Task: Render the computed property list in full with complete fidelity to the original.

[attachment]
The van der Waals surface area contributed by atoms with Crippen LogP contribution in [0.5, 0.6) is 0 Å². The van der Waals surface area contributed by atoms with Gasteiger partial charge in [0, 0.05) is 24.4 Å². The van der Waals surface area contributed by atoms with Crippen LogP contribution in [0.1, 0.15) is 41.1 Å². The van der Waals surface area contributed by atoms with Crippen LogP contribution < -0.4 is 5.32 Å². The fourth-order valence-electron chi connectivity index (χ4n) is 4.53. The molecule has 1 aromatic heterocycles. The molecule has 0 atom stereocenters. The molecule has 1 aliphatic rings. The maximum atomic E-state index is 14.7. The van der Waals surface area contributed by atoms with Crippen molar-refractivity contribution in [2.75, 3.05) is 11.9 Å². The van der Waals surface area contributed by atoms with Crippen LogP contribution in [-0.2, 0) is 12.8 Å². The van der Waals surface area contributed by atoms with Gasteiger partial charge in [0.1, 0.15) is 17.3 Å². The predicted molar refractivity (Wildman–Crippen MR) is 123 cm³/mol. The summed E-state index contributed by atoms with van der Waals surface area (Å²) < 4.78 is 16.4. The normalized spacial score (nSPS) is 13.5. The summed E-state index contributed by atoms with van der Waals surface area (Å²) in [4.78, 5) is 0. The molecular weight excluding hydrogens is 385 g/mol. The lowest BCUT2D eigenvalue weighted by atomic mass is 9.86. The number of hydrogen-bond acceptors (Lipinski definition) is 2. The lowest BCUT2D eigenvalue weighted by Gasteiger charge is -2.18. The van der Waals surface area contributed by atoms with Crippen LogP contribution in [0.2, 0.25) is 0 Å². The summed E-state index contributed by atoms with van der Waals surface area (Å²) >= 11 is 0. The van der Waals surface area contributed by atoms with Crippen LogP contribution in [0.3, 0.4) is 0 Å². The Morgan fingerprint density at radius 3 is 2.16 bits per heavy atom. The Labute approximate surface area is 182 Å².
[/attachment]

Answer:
The van der Waals surface area contributed by atoms with Crippen LogP contribution in [0.5, 0.6) is 0 Å². The van der Waals surface area contributed by atoms with Gasteiger partial charge in [0, 0.05) is 24.4 Å². The van der Waals surface area contributed by atoms with Crippen LogP contribution in [0.1, 0.15) is 41.1 Å². The van der Waals surface area contributed by atoms with Crippen LogP contribution < -0.4 is 5.32 Å². The fourth-order valence-electron chi connectivity index (χ4n) is 4.53. The molecule has 1 aromatic heterocycles. The molecule has 0 atom stereocenters. The molecule has 1 aliphatic rings. The maximum atomic E-state index is 14.7. The van der Waals surface area contributed by atoms with Crippen molar-refractivity contribution in [2.75, 3.05) is 11.9 Å². The van der Waals surface area contributed by atoms with Crippen LogP contribution in [-0.2, 0) is 12.8 Å². The van der Waals surface area contributed by atoms with Gasteiger partial charge in [0.1, 0.15) is 17.3 Å². The predicted molar refractivity (Wildman–Crippen MR) is 123 cm³/mol. The summed E-state index contributed by atoms with van der Waals surface area (Å²) < 4.78 is 16.4. The normalized spacial score (nSPS) is 13.5. The summed E-state index contributed by atoms with van der Waals surface area (Å²) in [4.78, 5) is 0. The molecular weight excluding hydrogens is 385 g/mol. The lowest BCUT2D eigenvalue weighted by atomic mass is 9.86. The number of hydrogen-bond acceptors (Lipinski definition) is 2. The lowest BCUT2D eigenvalue weighted by Gasteiger charge is -2.18. The van der Waals surface area contributed by atoms with Crippen LogP contribution in [0.2, 0.25) is 0 Å². The summed E-state index contributed by atoms with van der Waals surface area (Å²) >= 11 is 0. The van der Waals surface area contributed by atoms with Crippen LogP contribution in [0.3, 0.4) is 0 Å². The Morgan fingerprint density at radius 3 is 2.16 bits per heavy atom. The Labute approximate surface area is 182 Å².